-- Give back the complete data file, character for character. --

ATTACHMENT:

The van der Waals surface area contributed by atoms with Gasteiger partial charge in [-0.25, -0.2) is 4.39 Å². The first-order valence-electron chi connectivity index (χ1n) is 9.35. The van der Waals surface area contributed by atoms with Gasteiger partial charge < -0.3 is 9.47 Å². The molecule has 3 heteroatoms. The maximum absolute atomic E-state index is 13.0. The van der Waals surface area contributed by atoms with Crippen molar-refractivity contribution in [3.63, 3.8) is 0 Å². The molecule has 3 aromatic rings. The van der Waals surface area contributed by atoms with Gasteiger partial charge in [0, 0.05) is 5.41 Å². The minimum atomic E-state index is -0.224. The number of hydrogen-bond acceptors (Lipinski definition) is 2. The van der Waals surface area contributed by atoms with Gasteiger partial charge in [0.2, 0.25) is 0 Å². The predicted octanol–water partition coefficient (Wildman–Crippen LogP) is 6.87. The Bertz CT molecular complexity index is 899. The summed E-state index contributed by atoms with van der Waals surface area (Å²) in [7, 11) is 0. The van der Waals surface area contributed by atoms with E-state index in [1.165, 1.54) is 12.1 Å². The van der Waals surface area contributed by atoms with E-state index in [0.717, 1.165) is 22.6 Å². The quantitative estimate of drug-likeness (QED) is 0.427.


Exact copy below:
The van der Waals surface area contributed by atoms with Gasteiger partial charge in [-0.25, -0.2) is 4.39 Å². The first-order valence-electron chi connectivity index (χ1n) is 9.35. The van der Waals surface area contributed by atoms with Gasteiger partial charge < -0.3 is 9.47 Å². The molecule has 3 heteroatoms. The maximum absolute atomic E-state index is 13.0. The van der Waals surface area contributed by atoms with Crippen molar-refractivity contribution in [3.63, 3.8) is 0 Å². The molecule has 3 aromatic rings. The van der Waals surface area contributed by atoms with Gasteiger partial charge in [0, 0.05) is 5.41 Å². The minimum atomic E-state index is -0.224. The number of hydrogen-bond acceptors (Lipinski definition) is 2. The van der Waals surface area contributed by atoms with Gasteiger partial charge in [0.2, 0.25) is 0 Å². The predicted octanol–water partition coefficient (Wildman–Crippen LogP) is 6.87. The Bertz CT molecular complexity index is 899. The summed E-state index contributed by atoms with van der Waals surface area (Å²) in [7, 11) is 0. The van der Waals surface area contributed by atoms with E-state index in [1.165, 1.54) is 12.1 Å². The van der Waals surface area contributed by atoms with E-state index in [0.717, 1.165) is 22.6 Å². The quantitative estimate of drug-likeness (QED) is 0.427.